✍🏻 Professor Romance’s 5 ⭐️ Review: Sarah Mayberry’s Sweetheart ✍🏻

Overall Grade: ⭐️ ⭐️ ⭐️ ⭐️ ⭐️

When you enter Sarah Mayberry’s Sweetheart, you believe you’re entering a story about a young woman attracted to her sister’s ex-boyfriend. You know that the story will exist in Sarina Bowen’s True North World, specifically in the Busy Bean. What you find quickly is a charmingly brutal story about mental illness and its impact on the people who love and surround a person with mental illness. And you recognize Mayberry’s capacity to both enlighten you while making you fall in love with her characters. This was my first Sarah Mayberry book, and based on Sweetheart, it won’t be my last. 

Sweetheart tells the story of Haley, a young woman who has recently been hired at the Busy Bean. An experienced barista and waitress, Haley is excited for this new job. However, Haley’s passion lies in creating “bespoke” shoes, belts, bags, etc. Haley instantly finds herself a second family at the Busy Bean with Roderick, Zara, and Audrey. After a couple of weeks of working there, Haley realizes that the Busy Bean has lost its coffee patronage. After some investigating, she determines that the Colebury Diner has copped their clientele because they have begun using a new coffee roaster. When Haley finds out the name of the business, she visits it to negotiate with them to sell to the Busy Bean to be met with her sister Jessica’s ex-boyfriend. Haley adored Daniel Beck from afar, never believing that he could ever have eyes for her given that her sister is gorgeous and charismatic. What she finds on meeting him again is someone who wants to avoid her.

Meeting Haley brings Beck back to the difficult time with her sister. At first, he lies to her explaining that they have no room on their clientele list for the Busy Bean. However, after his brother and business partner finds out about his lie, he agrees to deliver to the Busy Bean. Very quickly, Beck and Haley find themselves drawn to each other beyond explanation. However, Jessica’s shadow threatens their potential future.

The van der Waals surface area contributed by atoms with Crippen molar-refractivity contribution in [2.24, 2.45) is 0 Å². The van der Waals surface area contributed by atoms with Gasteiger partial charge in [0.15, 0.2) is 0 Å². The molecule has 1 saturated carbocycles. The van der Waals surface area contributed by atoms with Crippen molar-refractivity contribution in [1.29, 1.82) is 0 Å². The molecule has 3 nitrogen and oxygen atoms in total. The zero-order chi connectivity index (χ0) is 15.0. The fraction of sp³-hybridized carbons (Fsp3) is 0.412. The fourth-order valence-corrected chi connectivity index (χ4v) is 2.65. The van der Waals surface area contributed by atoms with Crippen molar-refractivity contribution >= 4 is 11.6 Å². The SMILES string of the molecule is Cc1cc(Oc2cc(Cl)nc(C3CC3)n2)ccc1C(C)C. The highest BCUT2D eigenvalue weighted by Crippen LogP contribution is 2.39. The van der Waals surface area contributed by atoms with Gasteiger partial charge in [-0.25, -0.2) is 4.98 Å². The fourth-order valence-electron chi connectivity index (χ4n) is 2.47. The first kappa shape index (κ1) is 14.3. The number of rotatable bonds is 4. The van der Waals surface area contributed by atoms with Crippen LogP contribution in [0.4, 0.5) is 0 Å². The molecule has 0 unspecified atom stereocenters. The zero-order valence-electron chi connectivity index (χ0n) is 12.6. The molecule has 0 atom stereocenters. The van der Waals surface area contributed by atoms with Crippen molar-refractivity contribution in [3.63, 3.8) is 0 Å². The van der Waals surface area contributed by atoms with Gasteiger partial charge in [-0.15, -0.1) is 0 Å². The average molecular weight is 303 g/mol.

Both Beck and Haley are romantic characters that are easy to love. From the beginning of the story, my heart bled a little bit for Haley as she has lived in the shadow of her sister’s life. I find myself drawn to characters such as Haley, empathizing with their feelings of insecurity born of comparisons to an older sibling. As Beck rejects her over and over again as his own personal protection, your heart hurts for Haley. She’s compassionate, hardworking, tenacious, brilliantly creative, and kind. Everyone who knows her loves her, and yet, you can see her pain in Beck’s rejection. At first, you don’t want to like Beck because his spurning of Haley feels painful. However, as we find out more about his relationship with Jessica, his actions make sense. Eventually, the true Beck is shown as he recognizes that he and Haley are perfect for each other. Once they recognize the perfection of their coupling, Beck becomes protective of her and he encourages her towards her dream, cementing himself as the epitome of a swoony hero.

The story becomes most important as we understand Haley’s sister’s mental illness. Mayfield aptly and deftly crafts a story that shows the co-dependency of a relationship with someone with a mental illness, the difficulty of this relationship as family members and friends struggle with walking the line of intervention and allowing the person with mental illness to maintain their authority/autonomy. For much of the story, Mayfield brilliantly illustrates the impossibility of these relationships. Thankfully, she allows Beck to speak truth to Haley and her parents, and Mayfield offers a beautiful epilogue that shows the results of communication and breaking the cycle of co-dependency. 

Honestly, I didn’t know what to expect from Sarah Mayfield’s Sweetheart. I knew that I would read anything in Sarina Bowen’s True North World because the characters and their stories are beloved. Sweetheart, in my opinion, has cemented itself as a perfect addition to this universe. It’s an important reminder that romance can be more: more than the world in which it exists, more than the physicality of two romantic characters, and more than just a simple romance. It can be a reminder that fiction is simply a keen reflection of our own world, and it can challenge us to make better choices to live more abundant lives. I loved Sweetheart, and I think you will too. 

In love and romance, 

Professor A


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